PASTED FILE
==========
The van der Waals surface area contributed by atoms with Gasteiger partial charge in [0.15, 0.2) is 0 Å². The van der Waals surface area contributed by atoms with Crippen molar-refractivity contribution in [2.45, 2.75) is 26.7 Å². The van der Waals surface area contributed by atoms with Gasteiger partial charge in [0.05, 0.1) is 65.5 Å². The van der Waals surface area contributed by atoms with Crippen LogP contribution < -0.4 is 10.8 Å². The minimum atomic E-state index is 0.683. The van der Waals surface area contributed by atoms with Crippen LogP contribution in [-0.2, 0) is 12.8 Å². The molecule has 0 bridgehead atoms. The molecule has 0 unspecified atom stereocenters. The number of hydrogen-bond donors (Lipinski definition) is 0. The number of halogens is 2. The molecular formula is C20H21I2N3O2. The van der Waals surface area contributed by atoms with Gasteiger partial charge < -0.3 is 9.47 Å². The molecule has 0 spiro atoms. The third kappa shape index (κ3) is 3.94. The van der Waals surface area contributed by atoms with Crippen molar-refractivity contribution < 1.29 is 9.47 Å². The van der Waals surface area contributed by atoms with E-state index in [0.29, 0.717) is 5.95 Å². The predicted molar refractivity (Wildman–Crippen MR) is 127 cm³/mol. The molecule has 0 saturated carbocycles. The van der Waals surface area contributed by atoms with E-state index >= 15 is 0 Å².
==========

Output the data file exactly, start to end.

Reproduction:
The van der Waals surface area contributed by atoms with Gasteiger partial charge in [0.15, 0.2) is 0 Å². The van der Waals surface area contributed by atoms with Crippen molar-refractivity contribution in [2.45, 2.75) is 26.7 Å². The van der Waals surface area contributed by atoms with Gasteiger partial charge in [0.05, 0.1) is 65.5 Å². The van der Waals surface area contributed by atoms with Crippen LogP contribution < -0.4 is 10.8 Å². The minimum atomic E-state index is 0.683. The van der Waals surface area contributed by atoms with Crippen LogP contribution in [-0.2, 0) is 12.8 Å². The molecule has 0 bridgehead atoms. The molecule has 0 unspecified atom stereocenters. The number of hydrogen-bond donors (Lipinski definition) is 0. The number of halogens is 2. The molecular formula is C20H21I2N3O2. The van der Waals surface area contributed by atoms with Gasteiger partial charge < -0.3 is 9.47 Å². The molecule has 0 spiro atoms. The third kappa shape index (κ3) is 3.94. The van der Waals surface area contributed by atoms with Crippen molar-refractivity contribution < 1.29 is 9.47 Å². The van der Waals surface area contributed by atoms with E-state index in [0.29, 0.717) is 5.95 Å². The predicted molar refractivity (Wildman–Crippen MR) is 127 cm³/mol. The molecule has 0 saturated carbocycles. The van der Waals surface area contributed by atoms with E-state index >= 15 is 0 Å².